The Reproduction of Inertia in Multinational Corporations

  • Martin Kilduff


How do the members of a multinational organization organize themselves each day to replicate the interconnections, the hierarchies, the problems and the routines with which they are familiar? It would be a mistake to assume that the taken-for-granted structures of everyday life such as interpersonal relationships, chains of command and exchange networks are re-formed effortlessly each day. In any large complex organization, such communicative structures only survive through constant use. Part of the use may be maintenance, as when friends telephone each other merely to ‘touch base’ rather than to exchange information. This skilled task of social reproduction is all the more difficult in the case of the MNC because it must be accomplished across national frontiers and cultural differences. In an MNC operating across many national borders with a variety of loosely coupled subsidiaries, a large amount of resources may have to be devoted simply to keeping routines and other structured behaviors reliable from day to day. Organizational inertia, from this perspective, is achieved only at great effort and cost (see, e.g., Hannan and Freeman 1984, p. 152).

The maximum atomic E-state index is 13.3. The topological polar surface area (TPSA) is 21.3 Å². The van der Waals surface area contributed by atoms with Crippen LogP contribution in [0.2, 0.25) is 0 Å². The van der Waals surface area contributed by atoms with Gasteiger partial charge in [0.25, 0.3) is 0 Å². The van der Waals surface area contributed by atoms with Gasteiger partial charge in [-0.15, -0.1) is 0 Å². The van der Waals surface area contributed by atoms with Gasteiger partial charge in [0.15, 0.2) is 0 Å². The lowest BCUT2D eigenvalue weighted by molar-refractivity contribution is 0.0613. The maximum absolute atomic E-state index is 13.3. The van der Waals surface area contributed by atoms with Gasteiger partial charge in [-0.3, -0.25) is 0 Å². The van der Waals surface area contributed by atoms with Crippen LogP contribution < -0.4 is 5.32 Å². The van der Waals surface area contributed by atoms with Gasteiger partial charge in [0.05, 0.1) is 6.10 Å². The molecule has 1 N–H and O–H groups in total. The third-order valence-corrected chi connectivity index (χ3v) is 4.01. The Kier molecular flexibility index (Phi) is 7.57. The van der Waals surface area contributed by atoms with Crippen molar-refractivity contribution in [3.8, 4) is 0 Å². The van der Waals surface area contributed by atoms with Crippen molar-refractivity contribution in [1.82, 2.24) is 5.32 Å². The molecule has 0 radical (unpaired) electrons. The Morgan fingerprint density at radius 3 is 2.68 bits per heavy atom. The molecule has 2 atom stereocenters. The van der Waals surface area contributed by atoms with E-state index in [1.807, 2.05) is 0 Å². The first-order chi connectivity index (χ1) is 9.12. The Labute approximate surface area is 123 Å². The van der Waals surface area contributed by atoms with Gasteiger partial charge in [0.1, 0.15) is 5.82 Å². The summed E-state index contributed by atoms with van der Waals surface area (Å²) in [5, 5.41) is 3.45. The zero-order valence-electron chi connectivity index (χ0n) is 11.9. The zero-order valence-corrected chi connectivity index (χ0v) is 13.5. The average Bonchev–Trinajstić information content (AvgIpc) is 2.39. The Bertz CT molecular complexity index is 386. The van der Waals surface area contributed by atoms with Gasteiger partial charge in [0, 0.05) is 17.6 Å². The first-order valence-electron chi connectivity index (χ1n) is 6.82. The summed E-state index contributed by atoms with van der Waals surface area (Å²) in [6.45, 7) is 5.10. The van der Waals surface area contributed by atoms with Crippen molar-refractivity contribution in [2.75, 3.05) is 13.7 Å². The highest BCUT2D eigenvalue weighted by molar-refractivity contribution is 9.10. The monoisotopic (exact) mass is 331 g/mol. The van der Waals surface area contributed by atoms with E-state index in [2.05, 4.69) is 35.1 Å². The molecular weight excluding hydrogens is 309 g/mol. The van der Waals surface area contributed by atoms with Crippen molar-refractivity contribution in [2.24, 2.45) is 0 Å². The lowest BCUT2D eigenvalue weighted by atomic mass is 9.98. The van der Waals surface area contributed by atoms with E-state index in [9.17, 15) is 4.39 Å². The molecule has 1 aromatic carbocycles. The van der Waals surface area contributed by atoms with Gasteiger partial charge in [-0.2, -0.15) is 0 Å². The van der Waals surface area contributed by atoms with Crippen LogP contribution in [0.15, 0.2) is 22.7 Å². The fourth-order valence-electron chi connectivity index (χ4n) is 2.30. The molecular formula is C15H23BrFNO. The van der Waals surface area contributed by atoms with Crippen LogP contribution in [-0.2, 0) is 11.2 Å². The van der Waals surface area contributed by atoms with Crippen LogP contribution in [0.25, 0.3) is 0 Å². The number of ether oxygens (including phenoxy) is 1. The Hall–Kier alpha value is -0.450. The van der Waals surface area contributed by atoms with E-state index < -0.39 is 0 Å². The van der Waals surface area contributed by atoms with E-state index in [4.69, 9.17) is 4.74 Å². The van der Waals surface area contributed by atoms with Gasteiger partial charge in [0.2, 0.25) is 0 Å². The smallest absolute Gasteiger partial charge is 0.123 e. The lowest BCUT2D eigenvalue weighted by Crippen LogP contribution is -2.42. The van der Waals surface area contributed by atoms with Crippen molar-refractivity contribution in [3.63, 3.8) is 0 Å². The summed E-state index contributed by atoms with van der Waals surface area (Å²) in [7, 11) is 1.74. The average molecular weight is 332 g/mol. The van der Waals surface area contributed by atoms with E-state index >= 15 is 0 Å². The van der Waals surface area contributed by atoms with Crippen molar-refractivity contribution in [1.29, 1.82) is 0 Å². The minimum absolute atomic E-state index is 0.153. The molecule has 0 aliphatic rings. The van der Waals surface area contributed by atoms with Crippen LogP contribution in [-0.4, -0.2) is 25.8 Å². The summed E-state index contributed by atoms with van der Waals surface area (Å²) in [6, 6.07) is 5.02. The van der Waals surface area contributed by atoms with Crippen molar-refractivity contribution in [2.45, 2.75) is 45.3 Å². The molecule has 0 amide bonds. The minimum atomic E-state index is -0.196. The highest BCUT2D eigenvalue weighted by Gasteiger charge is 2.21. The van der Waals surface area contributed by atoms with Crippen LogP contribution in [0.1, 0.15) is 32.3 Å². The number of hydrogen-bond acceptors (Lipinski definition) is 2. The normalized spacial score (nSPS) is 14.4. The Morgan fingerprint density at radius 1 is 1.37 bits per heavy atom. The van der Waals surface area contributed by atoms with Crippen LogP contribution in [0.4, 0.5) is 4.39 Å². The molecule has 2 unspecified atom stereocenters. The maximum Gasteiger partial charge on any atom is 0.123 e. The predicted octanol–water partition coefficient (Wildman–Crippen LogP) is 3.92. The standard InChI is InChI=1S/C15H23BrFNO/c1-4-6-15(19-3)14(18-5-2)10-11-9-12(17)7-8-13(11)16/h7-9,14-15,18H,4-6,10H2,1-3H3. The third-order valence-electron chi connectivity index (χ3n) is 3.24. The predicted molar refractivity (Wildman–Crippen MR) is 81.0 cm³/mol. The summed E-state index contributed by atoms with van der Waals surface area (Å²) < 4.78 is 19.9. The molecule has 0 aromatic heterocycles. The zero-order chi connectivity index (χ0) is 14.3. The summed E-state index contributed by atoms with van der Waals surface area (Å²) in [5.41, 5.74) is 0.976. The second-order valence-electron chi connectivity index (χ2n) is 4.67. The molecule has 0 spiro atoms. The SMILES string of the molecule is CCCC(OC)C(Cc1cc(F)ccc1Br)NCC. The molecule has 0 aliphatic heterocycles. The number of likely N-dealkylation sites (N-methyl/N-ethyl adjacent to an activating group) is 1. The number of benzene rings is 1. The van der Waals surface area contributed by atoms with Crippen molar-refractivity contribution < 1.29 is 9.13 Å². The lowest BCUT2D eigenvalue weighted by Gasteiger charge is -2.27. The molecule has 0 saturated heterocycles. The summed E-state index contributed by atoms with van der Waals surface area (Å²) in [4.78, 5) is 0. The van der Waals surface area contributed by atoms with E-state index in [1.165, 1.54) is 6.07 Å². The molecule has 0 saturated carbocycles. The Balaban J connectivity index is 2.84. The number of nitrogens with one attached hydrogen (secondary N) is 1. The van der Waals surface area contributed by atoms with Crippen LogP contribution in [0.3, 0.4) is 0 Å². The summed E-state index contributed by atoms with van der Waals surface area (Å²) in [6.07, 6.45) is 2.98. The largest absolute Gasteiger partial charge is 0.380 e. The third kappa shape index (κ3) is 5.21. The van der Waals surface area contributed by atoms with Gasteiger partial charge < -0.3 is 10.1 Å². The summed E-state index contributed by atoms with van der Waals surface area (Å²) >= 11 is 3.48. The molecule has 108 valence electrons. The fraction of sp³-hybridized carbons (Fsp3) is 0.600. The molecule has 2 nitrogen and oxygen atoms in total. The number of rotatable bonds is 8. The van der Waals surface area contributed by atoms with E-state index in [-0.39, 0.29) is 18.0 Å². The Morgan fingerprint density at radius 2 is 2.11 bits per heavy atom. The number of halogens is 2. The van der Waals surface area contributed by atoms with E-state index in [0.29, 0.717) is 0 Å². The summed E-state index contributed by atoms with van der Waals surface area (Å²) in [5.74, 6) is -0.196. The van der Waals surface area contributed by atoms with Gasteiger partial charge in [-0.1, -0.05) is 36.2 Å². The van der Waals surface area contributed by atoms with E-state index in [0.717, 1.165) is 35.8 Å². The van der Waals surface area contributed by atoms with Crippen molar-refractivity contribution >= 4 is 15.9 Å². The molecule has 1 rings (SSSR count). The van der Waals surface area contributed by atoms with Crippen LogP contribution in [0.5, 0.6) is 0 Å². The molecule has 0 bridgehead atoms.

Structuration Theory Structuration Perspective Competent Speaker Multinational Organization Organizational Inertia 
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© Macmillan Publishers Limited 1993

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  • Martin Kilduff

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